Clean Air Council asks activists what local action against methane looks like
The council held a panel to celebrate the House’s historic vote repairing Federal Greenhouse Gas Standards
The House of Representatives voted in late June to restore federal standards for methane leakage from oil and gas facilities built since 2015. Clean Air Council spoke with activists and educators across Pennsylvania to discuss possible further climate action to protect public health. The panel included Pratima Agrawal, Accountability Manager at the FACTS School; Ron Whyte, Organizer at Mural Arts Trash Academy; Christina Rosan, Professor of Urban Studies and Geography at Temple University; Barbara Wendeborn Brandom, Concerned Healthcare Professionals of Pennsylvania Steering Committee (supported by Physicians for Social Responsibility PA), Retired Physician, University of Pittsburgh; and Paul Prescod, Philadelphia Federation of Teachers.
Congresswoman Mary Gay Scanlon (PA-05) Applauded the Reinstatement of Original Federal Standards for Methane Pollution from Oil and Gas Facilities
“Methane pollution is the single largest human-controlled contributor to climate change and causes disastrous health and environmental impacts for all Americans,” said Rep. Scanlon. “In my district, methane pollution contributes to exceptionally high rates of childhood asthma and related health disorders. Restoring the EPA’s New Source Performance Standards (NSPS) for oil and gas facilities will go a long way toward protecting vulnerable communities and ensuring a safe, clean world for generations to come.”
Statement from Clean Air Council Executive Director and Chief Counsel Joseph Otis Minott, Esq. on the historic House vote:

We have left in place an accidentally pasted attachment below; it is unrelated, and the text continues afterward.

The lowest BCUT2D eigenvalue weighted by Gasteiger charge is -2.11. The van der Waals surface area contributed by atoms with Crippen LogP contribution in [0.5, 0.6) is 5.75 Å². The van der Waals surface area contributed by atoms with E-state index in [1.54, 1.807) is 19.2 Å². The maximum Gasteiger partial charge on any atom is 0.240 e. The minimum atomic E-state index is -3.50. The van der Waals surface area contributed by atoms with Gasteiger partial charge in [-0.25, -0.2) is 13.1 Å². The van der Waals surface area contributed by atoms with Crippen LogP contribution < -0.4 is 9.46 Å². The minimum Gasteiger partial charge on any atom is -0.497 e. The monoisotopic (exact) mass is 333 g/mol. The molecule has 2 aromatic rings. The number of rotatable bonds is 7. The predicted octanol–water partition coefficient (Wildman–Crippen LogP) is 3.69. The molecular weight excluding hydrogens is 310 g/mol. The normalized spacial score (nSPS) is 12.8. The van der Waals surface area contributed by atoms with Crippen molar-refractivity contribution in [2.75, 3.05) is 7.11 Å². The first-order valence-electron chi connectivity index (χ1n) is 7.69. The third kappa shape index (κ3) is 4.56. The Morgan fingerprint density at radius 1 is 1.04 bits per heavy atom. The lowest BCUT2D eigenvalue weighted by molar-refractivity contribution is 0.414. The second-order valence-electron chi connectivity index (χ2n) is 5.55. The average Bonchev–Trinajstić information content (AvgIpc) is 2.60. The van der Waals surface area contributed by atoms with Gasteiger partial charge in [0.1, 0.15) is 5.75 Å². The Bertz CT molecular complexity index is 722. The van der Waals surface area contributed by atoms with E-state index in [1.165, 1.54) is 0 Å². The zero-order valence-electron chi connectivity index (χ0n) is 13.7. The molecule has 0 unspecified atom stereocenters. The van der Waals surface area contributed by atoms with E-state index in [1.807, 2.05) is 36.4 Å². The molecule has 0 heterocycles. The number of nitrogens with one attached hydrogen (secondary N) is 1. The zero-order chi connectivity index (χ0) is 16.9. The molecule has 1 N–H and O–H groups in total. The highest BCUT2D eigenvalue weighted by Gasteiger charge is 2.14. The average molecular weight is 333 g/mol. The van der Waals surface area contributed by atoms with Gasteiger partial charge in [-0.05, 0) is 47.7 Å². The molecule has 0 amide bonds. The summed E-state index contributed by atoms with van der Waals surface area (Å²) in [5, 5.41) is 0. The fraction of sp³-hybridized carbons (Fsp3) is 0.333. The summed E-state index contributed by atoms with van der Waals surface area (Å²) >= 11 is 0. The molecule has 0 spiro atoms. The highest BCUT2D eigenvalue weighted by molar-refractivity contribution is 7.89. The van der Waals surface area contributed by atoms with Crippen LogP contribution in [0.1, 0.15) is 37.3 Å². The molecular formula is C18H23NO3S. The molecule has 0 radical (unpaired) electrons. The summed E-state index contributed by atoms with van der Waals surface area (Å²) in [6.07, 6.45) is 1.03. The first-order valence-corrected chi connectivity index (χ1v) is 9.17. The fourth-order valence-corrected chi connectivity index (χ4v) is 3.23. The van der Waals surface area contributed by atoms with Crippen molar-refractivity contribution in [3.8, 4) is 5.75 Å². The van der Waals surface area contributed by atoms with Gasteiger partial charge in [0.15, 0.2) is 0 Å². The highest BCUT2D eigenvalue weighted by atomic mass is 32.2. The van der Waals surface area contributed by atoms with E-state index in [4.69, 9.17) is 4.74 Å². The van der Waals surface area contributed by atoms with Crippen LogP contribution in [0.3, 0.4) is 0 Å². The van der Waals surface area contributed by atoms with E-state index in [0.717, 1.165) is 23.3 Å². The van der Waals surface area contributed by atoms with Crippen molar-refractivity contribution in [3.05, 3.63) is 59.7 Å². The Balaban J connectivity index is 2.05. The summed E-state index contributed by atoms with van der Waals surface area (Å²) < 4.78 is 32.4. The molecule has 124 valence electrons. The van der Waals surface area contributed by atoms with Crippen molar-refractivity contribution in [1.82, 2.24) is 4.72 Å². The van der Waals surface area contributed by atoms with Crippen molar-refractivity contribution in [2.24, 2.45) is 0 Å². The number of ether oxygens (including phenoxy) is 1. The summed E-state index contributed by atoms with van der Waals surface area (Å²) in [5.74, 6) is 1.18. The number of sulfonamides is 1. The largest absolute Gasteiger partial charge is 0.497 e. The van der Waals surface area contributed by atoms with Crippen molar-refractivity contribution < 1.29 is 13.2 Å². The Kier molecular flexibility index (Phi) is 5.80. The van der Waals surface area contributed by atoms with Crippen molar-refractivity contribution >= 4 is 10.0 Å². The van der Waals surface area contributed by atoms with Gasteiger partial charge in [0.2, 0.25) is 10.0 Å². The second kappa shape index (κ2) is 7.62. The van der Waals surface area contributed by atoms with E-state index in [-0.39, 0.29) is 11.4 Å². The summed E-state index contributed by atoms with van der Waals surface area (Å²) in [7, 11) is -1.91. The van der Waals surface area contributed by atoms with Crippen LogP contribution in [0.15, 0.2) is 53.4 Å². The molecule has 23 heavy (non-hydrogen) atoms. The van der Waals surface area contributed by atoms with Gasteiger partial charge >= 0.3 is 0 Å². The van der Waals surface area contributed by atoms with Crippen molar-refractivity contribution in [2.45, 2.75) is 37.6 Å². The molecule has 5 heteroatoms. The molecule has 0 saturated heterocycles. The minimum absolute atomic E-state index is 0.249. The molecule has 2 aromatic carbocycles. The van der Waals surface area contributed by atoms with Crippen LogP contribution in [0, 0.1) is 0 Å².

“The United States has taken a major step to avoid the worst effects of climate change while also reducing the air pollutants that form asthma-inducing ground-level ozone. The House’s vote to reinstate the original 2016 New Source Performance Standards (NSPS) for new oil and gas facilities will allow the EPA to move forward with a vitally necessary methane leakage standard for existing oil and gas facilities to be proposed in September.”
The final NSPS was expected by the EPA to reduce 510,000 short tons of methane pollution in 2025, the equivalent of reducing 11 million metric tons of carbon dioxide. The rule was also expected to reduce other pollutants, including 210,000 tons of Volatile Organic Compounds and 3,900 tons of air toxins in 2025.
Clean Air Council and its partners are now focused on a stronger existing source rule that will be proposed by EPA in September in order to reduce methane emissions by 65% by 2025. These reductions will reduce methane emissions in 2025 by 7.8 million metric tons of methane compared to current policies, equivalent to 680 million metric tons CO2-equivalent over a 20-year time period.
Methane is 87 times more potent a greenhouse gas than carbon dioxide over a 20-year period and leaks from every facet of natural gas drilling and distribution infrastructure. According to the EPA’s 2021 Greenhouse Gas Inventory, methane pollution from the natural gas industry has increased every year since 2016 with the biggest increase from 2018 to 2019. Although natural gas drilling decreased nationally by 1% in 2020, drilling in Pennsylvania increased by 1 billion cubic feet per day from 2019 to 2020.
EPA estimates the final rule will yield climate benefits of $690 million in 2025, which will outweigh estimated costs of $530 million. Net climate benefits are estimated at $170 million in 2025.
The National Oceanic and Atmospheric Administration (NOAA) has concluded that since 1980 the United States has experienced 291 weather and climate disasters causing a combined 14,492 deaths and over $1.9 trillion in damages. Just in 2020, NOAA counted 22 weather and climate disasters that totaled over $1 billion in damages each, the highest disaster costs ever recorded in a single year since 1980.